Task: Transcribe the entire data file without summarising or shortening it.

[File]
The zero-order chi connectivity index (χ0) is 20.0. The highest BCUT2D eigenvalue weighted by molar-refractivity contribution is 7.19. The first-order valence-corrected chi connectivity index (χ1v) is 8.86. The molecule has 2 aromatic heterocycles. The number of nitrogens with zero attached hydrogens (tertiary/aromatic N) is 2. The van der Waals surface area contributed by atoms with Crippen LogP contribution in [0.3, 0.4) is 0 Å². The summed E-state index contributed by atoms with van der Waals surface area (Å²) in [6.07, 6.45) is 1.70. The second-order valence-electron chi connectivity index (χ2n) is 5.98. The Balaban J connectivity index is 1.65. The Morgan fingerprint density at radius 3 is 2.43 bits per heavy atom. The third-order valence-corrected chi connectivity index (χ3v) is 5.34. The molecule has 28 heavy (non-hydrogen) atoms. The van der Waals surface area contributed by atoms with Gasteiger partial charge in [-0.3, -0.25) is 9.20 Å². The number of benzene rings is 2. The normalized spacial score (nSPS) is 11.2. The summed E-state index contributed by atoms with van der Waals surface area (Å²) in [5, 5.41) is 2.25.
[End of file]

The zero-order chi connectivity index (χ0) is 20.0. The highest BCUT2D eigenvalue weighted by molar-refractivity contribution is 7.19. The first-order valence-corrected chi connectivity index (χ1v) is 8.86. The molecule has 2 aromatic heterocycles. The number of nitrogens with zero attached hydrogens (tertiary/aromatic N) is 2. The van der Waals surface area contributed by atoms with Crippen LogP contribution in [0.3, 0.4) is 0 Å². The summed E-state index contributed by atoms with van der Waals surface area (Å²) in [6.07, 6.45) is 1.70. The second-order valence-electron chi connectivity index (χ2n) is 5.98. The Balaban J connectivity index is 1.65. The Morgan fingerprint density at radius 3 is 2.43 bits per heavy atom. The third-order valence-corrected chi connectivity index (χ3v) is 5.34. The molecule has 28 heavy (non-hydrogen) atoms. The van der Waals surface area contributed by atoms with Gasteiger partial charge in [-0.3, -0.25) is 9.20 Å². The number of benzene rings is 2. The normalized spacial score (nSPS) is 11.2. The summed E-state index contributed by atoms with van der Waals surface area (Å²) in [5, 5.41) is 2.25.